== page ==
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Coronavirus
LOW Source: covid.gov.pk
Pakistan Deaths
28,777
1024hr
Pakistan Cases
1,287,161
33624hr
0.78% positivity
Sindh
476,830
Punjab
443,519
Balochistan
33,507
Islamabad
107,930
KPK
180,383

Nearly 11 months since Pakistan began its battle against the pandemic, national average broiler prices are yet again at their highest-ever, pushing the erstwhile ‘’budget-friendly’ bird meat out of reach for many across lower income segments. At a time when unruliness of food price levels is talk of town, it appears that poultry prices are set to become a source of embarrassment for the administration.

Why are we here? It appears that poultry value chain has faced a triple-whammy over the past year. What started with a slowdown in global commodity trade at the beginning of 2020 – beginning with the outbreak of Covid-19 virus in the world’s largest grain consuming market, China – led to a sharp slump in global grain prices in 1HCY20, leading to lower cultivation of two feed crops – soybean and maize.

But poultry alone was not the culprit. Because maize is also the primary feed source for hogs – world’s largest source of meat – a slowdown in Chinese market meant global corn market was in for a rough ride for the remainder of 2020. Luckily for corn growers, China’s early success in controlling the outbreak followed by better-than-expected demand recovery reversed course for feed prices, with global output lagging far behind.

Now that vaccination roll out has begun globally with lockdowns eased or concluded across most of the world, global feed crop demand has been revised upwards, while world output is forecast to increase by a meagre 1.6 percent. Although that means better prices for domestic corn growers who were hit hard by the demand slump last year, poultry consumers are at the receiving end of the stick.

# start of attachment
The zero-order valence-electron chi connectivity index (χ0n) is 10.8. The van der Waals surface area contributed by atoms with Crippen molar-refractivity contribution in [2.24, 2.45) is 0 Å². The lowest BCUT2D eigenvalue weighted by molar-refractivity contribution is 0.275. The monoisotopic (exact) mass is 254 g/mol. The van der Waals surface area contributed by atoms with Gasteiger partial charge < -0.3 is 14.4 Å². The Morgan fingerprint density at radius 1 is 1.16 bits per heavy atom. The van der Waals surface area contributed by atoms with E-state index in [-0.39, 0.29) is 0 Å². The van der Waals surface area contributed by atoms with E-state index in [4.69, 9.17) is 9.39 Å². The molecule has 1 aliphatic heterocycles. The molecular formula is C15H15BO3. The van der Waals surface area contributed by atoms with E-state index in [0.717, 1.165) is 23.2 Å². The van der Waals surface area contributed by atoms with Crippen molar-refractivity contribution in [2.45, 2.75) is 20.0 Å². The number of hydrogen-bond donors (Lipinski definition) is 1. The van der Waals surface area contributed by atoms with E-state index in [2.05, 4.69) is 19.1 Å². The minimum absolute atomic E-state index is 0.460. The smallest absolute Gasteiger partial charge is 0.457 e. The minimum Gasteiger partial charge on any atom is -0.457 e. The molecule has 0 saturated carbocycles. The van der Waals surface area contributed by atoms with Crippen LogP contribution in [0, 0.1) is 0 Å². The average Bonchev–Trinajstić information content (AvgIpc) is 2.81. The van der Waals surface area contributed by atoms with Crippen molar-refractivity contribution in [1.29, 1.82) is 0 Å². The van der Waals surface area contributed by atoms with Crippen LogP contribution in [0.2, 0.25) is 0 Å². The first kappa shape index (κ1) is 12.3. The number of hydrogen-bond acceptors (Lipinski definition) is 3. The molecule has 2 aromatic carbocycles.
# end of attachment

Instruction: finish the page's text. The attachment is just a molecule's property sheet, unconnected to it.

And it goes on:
Because global maize and soybean prices are at a maddening high – January average for both crops is highest in at least 7.5 years – it has also pushed the accelerator on prices of other grain crops. Both hog and poultry farmers, especially in China, have substituted to other non-conventional crops such as wheat and paddy for use as feed and residue, sending global food commodity prices upwards, with little end in sight until the next corn sowing season commences across most of the world.

But that’s a luxury domestic poultry farmer can ill-afford. After last year’s wheat price spiral, the Punjab government has banned supply and use of wheat by feed millers. That means bird growers can only count on maize for feed use, except dark clouds loom on maize crop forecast as record wheat sowing targets during Punjab’s rabi maize growing season is set to hurt crop output.

Recall that most of the maize used as feed comes from spring crop in Punjab, which has a substantially higher yield compared to remainder crop grown in kharif season. As uncertainty surrounds national wheat stock position, it appears that the latter has been planted over largest area in four years, supported by subsidies announced on pesticides and fertilizer.

Already, domestic maize growers are smelling blood. Claimed to have been fleeced by domestic feed millers during April 2020 – the last spring corn harvest season when crop prices crashed by nearly one-fourth – the farmers are out for vengeance. As maize prices are also unregulated, growers with acres under maize this time are committed to recover their past losses, driving price speculation upwards.

It appears that a confluence of several pressures has already placed domestic poultry prices on a simmering cauldron, long before feed milling season begins in earnest. With global soybean prices also in an unfriendly mode, maybe the days of poultry affordability are now behind us.

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